The wingspan is 69-90 mm. There are one or two generations per year in northern China, with adults on wing from May to July. Farther south, there may be up to four generations.

by Sinobug (itchydogimages) on Flickr.
Pu’er, Yunnan, China

See more Chinese moths on my Flickr site HERE…..

Hawk Moth (Parum colligata, Sphingidae)

Parum is a genus of moths in the Sphingidae family, containing only one species, Parum colligata, which is found from Korea and Japan south throughout eastern and central China and Taiwan to Vietnam, northern Thailand and north-eastern Myanmar. The wingspan is 69-90 mm. There are one or two generations per year in northern China, with adults on wing from May to July. Farther south, there may be up to four generations.

by Sinobug (itchydogimages) on Flickr.
Pu’er, Yunnan, China

See more Chinese moths on my Flickr site HERE…..

Geometrid Moth (Corymica spatiosa, Ennominae, Geometridae), female

by Sinobug (itchydogimages) on Flickr.
Pu’er, Yunnan, China

See more Chinese moths on my Flickr site HERE…..

Geometrid Moth (Corymica spatiosa, Ennominae, Geometridae), female

by Sinobug (itchydogimages) on Flickr.
Pu’er, Yunnan, China

See more Chinese moths on my Flickr site HERE…..

Eupterotid Moths (Tagora sp., Eupterotidae)


by Sinobug (itchydogimages) on Flickr.
Pu’er, Yunnan, China

See more Chinese moths on my Flickr site HERE…..

Eupterotid Moths (Tagora sp., Eupterotidae)

Eupterotid Moths (Tagora sp., Eupterotidae)

by Sinobug (itchydogimages) on Flickr.
Pu’er, Yunnan, China

See more Chinese moths on my Flickr site HERE…..

Longhorn Beetle (Monochamus guerryi, Lamiinae, Cerambycidae)


by Sinobug (itchydogimages) on Flickr.
Pu’er, Yunnan, China

See more Chinese beetles on my Flickr site HERE…..

Longhorn Beetle (Monochamus guerryi, Lamiinae, Cerambycidae)

Longhorn Beetle (Monochamus guerryi, Lamiinae, Cerambycidae)

by Sinobug (itchydogimages) on Flickr.
Pu’er, Yunnan, China

See more Chinese beetles on my Flickr site HERE…..

Hawk Moth (Cechenena subangustata, Sphingidae)


by Sinobug (itchydogimages) on Flickr.
Pu’er, Yunnan, China

See more Chinese moths on my Flickr site HERE…..

Hawk Moth (Cechenena subangustata, Sphingidae)

Hawk Moth (Cechenena subangustata, Sphingidae)

by Sinobug (itchydogimages) on Flickr.
Pu’er, Yunnan, China

See more Chinese moths on my Flickr site HERE…..

Lymantriid Moth (Actornis sp., Lymantriinae, Erebidae)

by Sinobug (itchydogimages) on Flickr.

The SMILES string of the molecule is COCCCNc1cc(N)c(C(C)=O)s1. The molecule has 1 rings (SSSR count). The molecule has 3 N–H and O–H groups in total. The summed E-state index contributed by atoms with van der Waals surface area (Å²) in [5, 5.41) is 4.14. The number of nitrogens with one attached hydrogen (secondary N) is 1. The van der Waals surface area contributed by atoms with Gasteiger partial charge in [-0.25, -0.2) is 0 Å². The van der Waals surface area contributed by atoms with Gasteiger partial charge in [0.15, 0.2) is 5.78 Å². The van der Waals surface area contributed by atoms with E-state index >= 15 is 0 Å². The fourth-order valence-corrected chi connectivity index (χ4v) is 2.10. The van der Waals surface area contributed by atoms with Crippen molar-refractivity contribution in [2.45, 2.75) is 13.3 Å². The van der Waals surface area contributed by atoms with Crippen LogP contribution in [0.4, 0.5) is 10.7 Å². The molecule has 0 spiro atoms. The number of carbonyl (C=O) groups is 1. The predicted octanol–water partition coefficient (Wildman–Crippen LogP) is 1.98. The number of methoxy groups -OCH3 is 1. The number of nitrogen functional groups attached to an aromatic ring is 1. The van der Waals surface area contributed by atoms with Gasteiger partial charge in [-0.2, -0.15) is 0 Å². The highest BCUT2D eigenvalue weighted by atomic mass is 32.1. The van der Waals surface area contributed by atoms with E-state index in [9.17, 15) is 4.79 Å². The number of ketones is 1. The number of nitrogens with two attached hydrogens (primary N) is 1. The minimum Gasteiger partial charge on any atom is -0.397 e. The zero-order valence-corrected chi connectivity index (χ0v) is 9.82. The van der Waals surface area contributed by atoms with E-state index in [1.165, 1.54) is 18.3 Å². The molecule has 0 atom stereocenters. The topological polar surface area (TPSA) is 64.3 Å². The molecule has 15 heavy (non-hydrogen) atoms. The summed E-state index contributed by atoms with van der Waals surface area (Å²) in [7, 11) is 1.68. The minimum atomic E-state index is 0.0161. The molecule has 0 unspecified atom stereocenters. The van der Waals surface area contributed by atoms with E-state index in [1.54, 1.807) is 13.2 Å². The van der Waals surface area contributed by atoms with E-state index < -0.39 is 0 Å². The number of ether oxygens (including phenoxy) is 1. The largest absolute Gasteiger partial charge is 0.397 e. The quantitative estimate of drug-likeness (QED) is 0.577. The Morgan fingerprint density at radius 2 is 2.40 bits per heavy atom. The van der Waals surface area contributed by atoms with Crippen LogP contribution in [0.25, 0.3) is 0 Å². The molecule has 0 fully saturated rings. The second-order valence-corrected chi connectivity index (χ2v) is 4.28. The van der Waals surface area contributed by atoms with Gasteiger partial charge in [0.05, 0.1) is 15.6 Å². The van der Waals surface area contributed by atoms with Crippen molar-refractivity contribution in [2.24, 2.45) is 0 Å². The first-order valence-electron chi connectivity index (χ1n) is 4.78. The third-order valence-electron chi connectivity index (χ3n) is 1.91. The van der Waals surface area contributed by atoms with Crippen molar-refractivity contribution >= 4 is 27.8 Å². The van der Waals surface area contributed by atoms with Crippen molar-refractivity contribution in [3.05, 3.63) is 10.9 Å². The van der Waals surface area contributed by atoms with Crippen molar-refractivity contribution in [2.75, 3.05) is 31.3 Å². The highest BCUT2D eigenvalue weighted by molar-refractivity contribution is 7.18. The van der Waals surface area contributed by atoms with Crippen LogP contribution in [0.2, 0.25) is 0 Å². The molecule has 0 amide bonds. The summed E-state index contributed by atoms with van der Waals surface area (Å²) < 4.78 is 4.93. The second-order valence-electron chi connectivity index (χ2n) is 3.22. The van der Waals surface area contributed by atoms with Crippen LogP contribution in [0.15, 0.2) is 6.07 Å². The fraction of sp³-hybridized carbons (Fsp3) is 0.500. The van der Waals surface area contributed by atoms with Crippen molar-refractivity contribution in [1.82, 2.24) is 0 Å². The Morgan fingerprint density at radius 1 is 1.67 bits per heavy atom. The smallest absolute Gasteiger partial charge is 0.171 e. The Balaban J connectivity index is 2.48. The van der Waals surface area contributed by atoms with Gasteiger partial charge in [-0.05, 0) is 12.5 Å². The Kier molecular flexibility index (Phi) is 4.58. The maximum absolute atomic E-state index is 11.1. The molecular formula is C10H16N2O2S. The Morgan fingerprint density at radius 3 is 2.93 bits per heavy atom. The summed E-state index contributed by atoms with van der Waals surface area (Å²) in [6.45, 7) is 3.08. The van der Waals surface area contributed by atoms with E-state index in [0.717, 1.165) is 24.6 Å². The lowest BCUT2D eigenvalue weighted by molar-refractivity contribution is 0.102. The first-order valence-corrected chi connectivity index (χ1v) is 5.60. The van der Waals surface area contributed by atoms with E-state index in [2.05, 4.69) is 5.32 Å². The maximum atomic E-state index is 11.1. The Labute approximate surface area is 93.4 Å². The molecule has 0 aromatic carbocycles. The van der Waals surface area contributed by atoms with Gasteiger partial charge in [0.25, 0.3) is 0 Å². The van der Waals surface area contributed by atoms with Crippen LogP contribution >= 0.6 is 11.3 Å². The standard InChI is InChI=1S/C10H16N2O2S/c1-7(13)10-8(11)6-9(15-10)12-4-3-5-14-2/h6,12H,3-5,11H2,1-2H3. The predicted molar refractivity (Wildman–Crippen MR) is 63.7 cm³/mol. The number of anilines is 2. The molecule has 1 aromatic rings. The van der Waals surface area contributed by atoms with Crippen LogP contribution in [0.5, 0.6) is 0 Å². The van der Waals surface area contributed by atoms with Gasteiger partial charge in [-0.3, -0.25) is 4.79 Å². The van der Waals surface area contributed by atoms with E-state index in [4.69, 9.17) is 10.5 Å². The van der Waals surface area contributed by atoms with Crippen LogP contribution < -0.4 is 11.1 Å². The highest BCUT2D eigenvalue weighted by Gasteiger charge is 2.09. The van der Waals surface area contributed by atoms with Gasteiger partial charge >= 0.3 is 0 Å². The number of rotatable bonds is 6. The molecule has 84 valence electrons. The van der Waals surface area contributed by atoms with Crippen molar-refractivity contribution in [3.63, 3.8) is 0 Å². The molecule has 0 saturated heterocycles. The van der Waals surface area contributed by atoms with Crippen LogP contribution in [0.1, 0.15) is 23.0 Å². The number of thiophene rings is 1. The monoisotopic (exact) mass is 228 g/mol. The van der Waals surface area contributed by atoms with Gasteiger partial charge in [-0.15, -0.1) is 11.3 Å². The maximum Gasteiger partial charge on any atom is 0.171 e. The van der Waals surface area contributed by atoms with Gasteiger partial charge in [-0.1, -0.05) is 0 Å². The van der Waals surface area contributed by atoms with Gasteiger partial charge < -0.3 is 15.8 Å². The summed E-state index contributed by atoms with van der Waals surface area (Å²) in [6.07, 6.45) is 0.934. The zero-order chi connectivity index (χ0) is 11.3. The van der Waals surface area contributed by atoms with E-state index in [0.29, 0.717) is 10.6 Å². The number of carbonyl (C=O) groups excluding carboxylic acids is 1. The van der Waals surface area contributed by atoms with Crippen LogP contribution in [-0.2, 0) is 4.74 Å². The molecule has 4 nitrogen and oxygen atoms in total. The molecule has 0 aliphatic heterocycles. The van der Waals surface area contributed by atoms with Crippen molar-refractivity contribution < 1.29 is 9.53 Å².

Pu’er, Yunnan, China

See more Chinese moths on my Flickr site HERE…..

Lymantriid Moth (Actornis sp., Lymantriinae, Erebidae)

by Sinobug (itchydogimages) on Flickr.
Pu’er, Yunnan, China

See more Chinese moths on my Flickr site HERE…..

Trial Flight

When caterpillars involuntarily or intentionally drop from the tree canopy, they can regain their original position by climbing silk lifelines spun out from the head spinnerets. They may utilise this feature when disturbed and as a means of escape from predators or when it comes time to relocate due to defoliation or to moult or pupate.
Image BELOW: Tiny early instar Nolid Moth caterpillars (Chloephorinae, Nolidae) shimmy up a silken lifeline back to the leaf they bungeed from when disturbed. Each caterpillar made the leap of faith on their own strand of silk but the multiple strands coalesce when they come into contact with each other providing a more stable return journey.


by Sinobug (itchydogimages) on Flickr.
Pu’er, Yunnan, China

See more Chinese caterpillars on my Flickr site HERE…..

Trial Flight

When caterpillars involuntarily or intentionally drop from the tree canopy, they can regain their original position by climbing silk lifelines spun out from the head spinnerets. They may utilise this feature when disturbed and as a means of escape from predators or when it comes time to relocate due to defoliation or to moult or pupate.

Image BELOW: Tiny early instar Nolid Moth caterpillars (Chloephorinae, Nolidae) shimmy up a silken lifeline back to the leaf they bungeed from when disturbed. Each caterpillar made the leap of faith on their own strand of silk but the multiple strands coalesce when they come into contact with each other providing a more stable return journey.

Ahhhh, the good old Indian rope trick......

by Sinobug (itchydogimages) on Flickr.
Pu’er, Yunnan, China

See more Chinese caterpillars on my Flickr site HERE…..

Cup Moth (Miresa fulgida, Limacodidae)

by Sinobug (itchydogimages) on Flickr.
Pu’er, Yunnan, China

See more Chinese moths on my Flickr site HERE…..

Cup Moth (Miresa fulgida, Limacodidae)

by Sinobug (itchydogimages) on Flickr.
Pu’er, Yunnan, China

See more Chinese moths on my Flickr site HERE…..